I imagine I have come across the same way in my own ally work, on the other side of the table. The author of this comment wants me to know how she has made careful preparation towards figuring me out, crossing all the T’s and dotting every I. While I appreciate anyone with the right attitude, I’d mostly want to be treated as no different as anyone else. It is true that I have some distinguishing characteristics that set me apart from others, but I have no real need to be anyone’s study in inclusivity.
In the Gospel of Matthew, Jesus encounters a rich young man who wants salvation and to reach heaven. He also comes from a place of great privilege.
As Jesus started on his way, a man ran up to him and fell on his knees before him. "Good teacher," he asked, "what must I do to inherit eternal life?" "Why do you call me good?" Jesus asked. "Only God is truly good. You know the commandments: 'You shall not murder, you shall not commit adultery, you shall not steal, you shall not give false testimony, you shall not defraud, honor your father and mother.'
"Teacher," he declared, "all these I have kept since I was a boy." Jesus looked at him and loved him. "One thing you lack," he said. "Go, sell everything you have and give to the poor, and you will have treasure in heaven. Then come, follow me."
At this the man's face fell. He went away sad, because he had great wealth. Jesus looked around and said to his disciples, "How hard it is for the rich to enter the kingdom of God!"
Those who have much will always be at a disadvantage when it comes to fair and equitable arrangements of wealth and privilege. In this story, the young man will always place a premium upon the luxuries of his life first and foremost. Those truly devoted to an unselfish cause must be willing to see through their own trappings of great riches, or, in this case, the privilege they hold over others.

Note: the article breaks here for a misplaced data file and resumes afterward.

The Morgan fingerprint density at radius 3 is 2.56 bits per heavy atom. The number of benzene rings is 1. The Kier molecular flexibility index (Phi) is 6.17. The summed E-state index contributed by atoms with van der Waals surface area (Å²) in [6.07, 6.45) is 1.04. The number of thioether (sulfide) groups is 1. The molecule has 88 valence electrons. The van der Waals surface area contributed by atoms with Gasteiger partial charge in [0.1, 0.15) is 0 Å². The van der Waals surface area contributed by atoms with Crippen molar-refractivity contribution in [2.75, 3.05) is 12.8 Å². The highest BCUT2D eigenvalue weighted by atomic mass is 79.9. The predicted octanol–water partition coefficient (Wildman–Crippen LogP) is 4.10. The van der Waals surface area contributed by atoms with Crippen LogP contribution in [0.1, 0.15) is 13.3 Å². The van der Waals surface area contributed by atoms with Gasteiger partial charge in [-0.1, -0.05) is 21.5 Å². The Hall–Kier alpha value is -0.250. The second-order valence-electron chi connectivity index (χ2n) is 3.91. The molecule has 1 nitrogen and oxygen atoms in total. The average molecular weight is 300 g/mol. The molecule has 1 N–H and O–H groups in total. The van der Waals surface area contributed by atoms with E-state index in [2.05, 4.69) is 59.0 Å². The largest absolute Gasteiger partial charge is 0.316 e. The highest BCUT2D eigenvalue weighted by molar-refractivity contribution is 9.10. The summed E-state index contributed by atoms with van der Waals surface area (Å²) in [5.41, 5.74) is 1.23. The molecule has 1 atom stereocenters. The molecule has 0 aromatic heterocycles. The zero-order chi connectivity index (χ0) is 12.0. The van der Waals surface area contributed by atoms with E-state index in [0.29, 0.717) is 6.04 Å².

And furthermore, those who need their assistance most do not have a lot of money or power themselves to spare. As Bob Dylan notably wrote, “When you ain’t got nothing, you got nothing to lose.”
I’ll continue to educate others based on my writing, my vocal ministry, and my conscious decision to speak about myself in a public forum. But at the end of the day, I’m the very same as everyone else. I have never seen much need in pandering for sympathy or pity. I would much rather who I am be a sideshow, a secondary diversion, not the main event. Or, as a wise person once put it, there are two sorts of queer people: Queer professionals and professional queers. I much prefer the former.
From time to time, we will all make mistakes. We will say things that might even be insensitive out of our own ignorance. I usually go lightly on all but those who plainly intend to be hurtful. Much of the prejudice I have experienced was never intentionally meant to inflict pain. I do believe that we’ve turned a corner from the hurtful, hateful attitudes of another time.
A minority view in opposition to tolerance may yet remain, but what was once radical has become downright ordinarily. Despite the problems, it’s a good time to be alive.